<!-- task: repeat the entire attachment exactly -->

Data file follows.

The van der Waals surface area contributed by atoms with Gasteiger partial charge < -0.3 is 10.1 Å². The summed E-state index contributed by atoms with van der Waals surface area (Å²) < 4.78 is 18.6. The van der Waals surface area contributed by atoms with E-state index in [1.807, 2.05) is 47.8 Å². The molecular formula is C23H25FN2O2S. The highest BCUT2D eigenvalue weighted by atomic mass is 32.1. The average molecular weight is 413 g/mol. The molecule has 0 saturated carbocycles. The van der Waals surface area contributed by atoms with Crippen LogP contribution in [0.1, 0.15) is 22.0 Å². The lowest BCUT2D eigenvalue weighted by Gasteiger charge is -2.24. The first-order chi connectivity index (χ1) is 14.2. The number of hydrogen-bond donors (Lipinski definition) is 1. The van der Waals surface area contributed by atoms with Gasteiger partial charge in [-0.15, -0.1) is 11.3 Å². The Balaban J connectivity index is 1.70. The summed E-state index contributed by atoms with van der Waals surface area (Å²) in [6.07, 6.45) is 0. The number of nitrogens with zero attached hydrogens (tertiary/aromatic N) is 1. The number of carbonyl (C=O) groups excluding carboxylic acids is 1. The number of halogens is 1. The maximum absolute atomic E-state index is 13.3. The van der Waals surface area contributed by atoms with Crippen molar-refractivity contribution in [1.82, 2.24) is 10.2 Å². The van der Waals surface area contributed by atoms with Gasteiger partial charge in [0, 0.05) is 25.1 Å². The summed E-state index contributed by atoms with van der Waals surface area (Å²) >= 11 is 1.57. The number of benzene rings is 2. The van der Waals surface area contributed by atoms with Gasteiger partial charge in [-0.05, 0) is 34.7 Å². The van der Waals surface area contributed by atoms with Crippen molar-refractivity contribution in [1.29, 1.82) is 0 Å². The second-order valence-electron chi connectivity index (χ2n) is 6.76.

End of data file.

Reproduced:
The van der Waals surface area contributed by atoms with Gasteiger partial charge < -0.3 is 10.1 Å². The summed E-state index contributed by atoms with van der Waals surface area (Å²) < 4.78 is 18.6. The van der Waals surface area contributed by atoms with E-state index in [1.807, 2.05) is 47.8 Å². The molecular formula is C23H25FN2O2S. The highest BCUT2D eigenvalue weighted by atomic mass is 32.1. The average molecular weight is 413 g/mol. The molecule has 0 saturated carbocycles. The van der Waals surface area contributed by atoms with Crippen LogP contribution in [0.1, 0.15) is 22.0 Å². The lowest BCUT2D eigenvalue weighted by Gasteiger charge is -2.24. The first-order chi connectivity index (χ1) is 14.2. The number of hydrogen-bond donors (Lipinski definition) is 1. The van der Waals surface area contributed by atoms with Gasteiger partial charge in [-0.15, -0.1) is 11.3 Å². The Balaban J connectivity index is 1.70. The summed E-state index contributed by atoms with van der Waals surface area (Å²) in [6.07, 6.45) is 0. The number of nitrogens with zero attached hydrogens (tertiary/aromatic N) is 1. The number of carbonyl (C=O) groups excluding carboxylic acids is 1. The number of halogens is 1. The maximum absolute atomic E-state index is 13.3. The van der Waals surface area contributed by atoms with Crippen molar-refractivity contribution in [1.82, 2.24) is 10.2 Å². The van der Waals surface area contributed by atoms with Gasteiger partial charge in [0, 0.05) is 25.1 Å². The summed E-state index contributed by atoms with van der Waals surface area (Å²) >= 11 is 1.57. The number of benzene rings is 2. The van der Waals surface area contributed by atoms with Gasteiger partial charge in [-0.05, 0) is 34.7 Å². The van der Waals surface area contributed by atoms with Crippen molar-refractivity contribution in [1.29, 1.82) is 0 Å². The second-order valence-electron chi connectivity index (χ2n) is 6.76.